We moved out of that home when I was around 20, but that is for another blog. We left some furniture there mainly because at the time we had a travel trailer, then a mini home with no room for a large table. During my mid to late 20’s, I had a falling out with my Dad, and got an off the ranch job. According my to research almost everyone, for generations, have done this, even my Dad! During this time my wedding table was lent out without my knowledge or permission. Since I made it a point not to go into the old home except once in all those years, I didn’t notice until this summer, that my table was gone! The horror!

I immediately asked who had it. I felt relief when I learned a neighbor that watched me grow up had it, mere miles from our ranch! In fact, I can see their house from ours! They borrowed it for their daughter’s birthday party. I wrote a letter explaining I wanted my table back. They responded that as soon as they saw the document that granted me power of attorney over the ranch trust, they would “gladly comply”. The document was sent that day, and I was ecstatic that my table would soon be mine again, as I now have my own home and a place for it! I’m not quite ready for it to be at my wedding, lol. 

If you let your half naked kid ride someone like a horse, you probably trust them with your kid's wedding table.

If you let your half naked kid ride someone like a horse, you probably trust them with your kid’s wedding table.

Family history and heirlooms are incredibly important to me. I live in my Great Aunt’s old home. My coffee table was made by my Great Grandfather. My cast iron pans are from my Grandpa. I traveled back to Tennessee to see the plantation where we came from. I work and live on the same ranches as my ancestors, I’ve spent days and days researching them. This is something I will fight for, because it’s my history.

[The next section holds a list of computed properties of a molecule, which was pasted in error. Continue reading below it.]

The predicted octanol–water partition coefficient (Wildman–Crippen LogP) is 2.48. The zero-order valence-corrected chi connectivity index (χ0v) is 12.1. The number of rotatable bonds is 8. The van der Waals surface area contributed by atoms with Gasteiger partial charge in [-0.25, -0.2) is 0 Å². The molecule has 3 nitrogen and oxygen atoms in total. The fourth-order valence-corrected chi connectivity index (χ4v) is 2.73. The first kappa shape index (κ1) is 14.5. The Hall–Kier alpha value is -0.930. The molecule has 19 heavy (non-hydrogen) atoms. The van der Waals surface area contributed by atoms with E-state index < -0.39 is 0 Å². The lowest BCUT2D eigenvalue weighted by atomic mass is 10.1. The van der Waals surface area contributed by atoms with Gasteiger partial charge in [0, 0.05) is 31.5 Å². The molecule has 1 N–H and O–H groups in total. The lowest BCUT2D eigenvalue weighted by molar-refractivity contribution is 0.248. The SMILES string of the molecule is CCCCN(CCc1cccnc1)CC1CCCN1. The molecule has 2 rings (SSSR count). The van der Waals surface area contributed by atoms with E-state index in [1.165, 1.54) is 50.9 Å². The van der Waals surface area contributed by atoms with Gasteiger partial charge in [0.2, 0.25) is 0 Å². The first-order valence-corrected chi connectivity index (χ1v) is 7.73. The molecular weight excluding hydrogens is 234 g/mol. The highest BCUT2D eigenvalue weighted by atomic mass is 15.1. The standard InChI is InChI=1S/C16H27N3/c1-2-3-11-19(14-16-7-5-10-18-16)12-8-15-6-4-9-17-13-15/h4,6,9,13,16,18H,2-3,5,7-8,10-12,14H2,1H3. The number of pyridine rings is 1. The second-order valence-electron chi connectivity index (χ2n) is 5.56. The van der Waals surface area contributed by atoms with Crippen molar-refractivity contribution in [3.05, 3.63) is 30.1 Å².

My Great Grandpa Sam, Great Great Aunt Brydie and Great, Great Uncle Albert, 1892.

My Great Grandpa Sam, Great Great Aunt Brydie and Great, Great Uncle Albert, 1892.

Sadly, despite a polite letter asking for it back, and subsequent daily check in’s, my table is still being held hostage. I think we are on day 10 or 11. I’m heartbroken over this. The worst thing about it is I don’t know why, they are completely ignoring me. I didn’t even get a wave when I drove by them on the road, and everyone in Indian Valley waves when you drive by, it’s good manners!

Here is the thing, instead of being heartbroken and wallowing, I am being proactive. I am going to do my best to get it back or at least find out what happened to it. The people who have it, were considered family at one point, I’m sure that’s why my Dad felt like it was ok to let them borrow my table. They are friends with me on social media. They drive by our ranch everyday. In fact I’m even a partial owner of their ranch. So this makes no sense at all. Even, baby Oprah forbid, if I don’t get my table back, I’m leaving a digital diary for my future ancestors. They will know I tried. Hard.

Hopefully this is just a big misunderstand or miscommunication and my next blog will be me showing off my wedding table! Stay tuned!


On a related note.



Filed under Ag, agriculture, family, History, Humor, photos, Ranch life, Rants, Uncategorized

Updated: Congressman Doug LaMalfa’s Oroville Town Hall Meeting

I attended Congressman Doug LaMalfa’s town hall meeting in Oroville, California on April 17, 2017. I have a long history with Mr. LaMalfa. I can’t quite remember the when it started, but I have been actively engaging with him via social media for years. However, ever since the local news station came out and interviewed me about that, his engagement with me has dwindled to nothing.

Mr. LaMalfa, myself and local celebrity newsperson Linda Watkins-Bennett at a local event.

Mr. LaMalfa, myself and local celebrity newsperson Linda Watkins-Bennett at a local event.

I also attended a rally held at Mr. LaMalfa’s office in Oroville on February 27th. The Congressman knew it was planned, instead of meeting with us, his office was locked, empty and dark. Mr. LaMalfa is not only my congressmen, he is my neighbor and fellow farmer (he farms rice). His slogan for his past campaign has been that he is “one of us”. All of these factors adds to my frustration of not having an audience with him.